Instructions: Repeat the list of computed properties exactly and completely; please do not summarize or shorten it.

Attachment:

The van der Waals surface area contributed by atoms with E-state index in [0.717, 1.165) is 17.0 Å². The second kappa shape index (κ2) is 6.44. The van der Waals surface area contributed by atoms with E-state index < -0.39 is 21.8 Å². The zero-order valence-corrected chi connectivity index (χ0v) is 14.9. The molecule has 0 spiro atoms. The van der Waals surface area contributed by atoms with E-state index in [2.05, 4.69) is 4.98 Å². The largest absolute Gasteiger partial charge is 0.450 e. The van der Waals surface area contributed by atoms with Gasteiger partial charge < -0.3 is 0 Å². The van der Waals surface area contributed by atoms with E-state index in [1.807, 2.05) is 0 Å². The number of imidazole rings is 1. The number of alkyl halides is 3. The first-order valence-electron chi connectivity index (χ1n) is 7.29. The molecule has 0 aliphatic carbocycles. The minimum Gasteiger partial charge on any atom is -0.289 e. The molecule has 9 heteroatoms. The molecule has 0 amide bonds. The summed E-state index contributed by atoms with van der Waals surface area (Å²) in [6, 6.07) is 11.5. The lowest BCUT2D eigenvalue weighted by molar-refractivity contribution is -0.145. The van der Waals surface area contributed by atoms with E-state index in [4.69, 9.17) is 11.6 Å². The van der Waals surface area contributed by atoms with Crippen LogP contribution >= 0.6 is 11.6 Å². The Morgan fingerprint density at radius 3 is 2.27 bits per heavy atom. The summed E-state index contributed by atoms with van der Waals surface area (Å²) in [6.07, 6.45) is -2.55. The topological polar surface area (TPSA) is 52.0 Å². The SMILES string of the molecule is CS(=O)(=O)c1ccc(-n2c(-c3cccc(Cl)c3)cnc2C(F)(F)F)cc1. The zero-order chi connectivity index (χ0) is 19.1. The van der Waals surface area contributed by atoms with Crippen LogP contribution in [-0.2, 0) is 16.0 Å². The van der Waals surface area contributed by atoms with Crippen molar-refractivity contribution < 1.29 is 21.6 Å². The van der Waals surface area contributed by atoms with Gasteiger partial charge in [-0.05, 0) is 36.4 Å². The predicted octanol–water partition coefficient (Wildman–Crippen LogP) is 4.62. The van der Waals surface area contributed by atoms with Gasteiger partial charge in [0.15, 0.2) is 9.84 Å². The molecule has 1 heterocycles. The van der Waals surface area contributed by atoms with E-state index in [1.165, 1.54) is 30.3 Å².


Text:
The van der Waals surface area contributed by atoms with E-state index in [0.717, 1.165) is 17.0 Å². The second kappa shape index (κ2) is 6.44. The van der Waals surface area contributed by atoms with E-state index < -0.39 is 21.8 Å². The zero-order valence-corrected chi connectivity index (χ0v) is 14.9. The molecule has 0 spiro atoms. The van der Waals surface area contributed by atoms with E-state index in [2.05, 4.69) is 4.98 Å². The largest absolute Gasteiger partial charge is 0.450 e. The van der Waals surface area contributed by atoms with Gasteiger partial charge < -0.3 is 0 Å². The van der Waals surface area contributed by atoms with E-state index in [1.807, 2.05) is 0 Å². The number of imidazole rings is 1. The number of alkyl halides is 3. The first-order valence-electron chi connectivity index (χ1n) is 7.29. The molecule has 0 aliphatic carbocycles. The minimum Gasteiger partial charge on any atom is -0.289 e. The molecule has 9 heteroatoms. The molecule has 0 amide bonds. The summed E-state index contributed by atoms with van der Waals surface area (Å²) in [6, 6.07) is 11.5. The lowest BCUT2D eigenvalue weighted by molar-refractivity contribution is -0.145. The van der Waals surface area contributed by atoms with E-state index in [4.69, 9.17) is 11.6 Å². The van der Waals surface area contributed by atoms with Crippen LogP contribution >= 0.6 is 11.6 Å². The Morgan fingerprint density at radius 3 is 2.27 bits per heavy atom. The summed E-state index contributed by atoms with van der Waals surface area (Å²) in [6.07, 6.45) is -2.55. The topological polar surface area (TPSA) is 52.0 Å². The SMILES string of the molecule is CS(=O)(=O)c1ccc(-n2c(-c3cccc(Cl)c3)cnc2C(F)(F)F)cc1. The zero-order chi connectivity index (χ0) is 19.1. The van der Waals surface area contributed by atoms with Crippen LogP contribution in [-0.2, 0) is 16.0 Å². The van der Waals surface area contributed by atoms with Crippen molar-refractivity contribution < 1.29 is 21.6 Å². The van der Waals surface area contributed by atoms with Gasteiger partial charge in [-0.05, 0) is 36.4 Å². The predicted octanol–water partition coefficient (Wildman–Crippen LogP) is 4.62. The van der Waals surface area contributed by atoms with Gasteiger partial charge in [0.15, 0.2) is 9.84 Å². The molecule has 1 heterocycles. The van der Waals surface area contributed by atoms with E-state index in [1.165, 1.54) is 30.3 Å².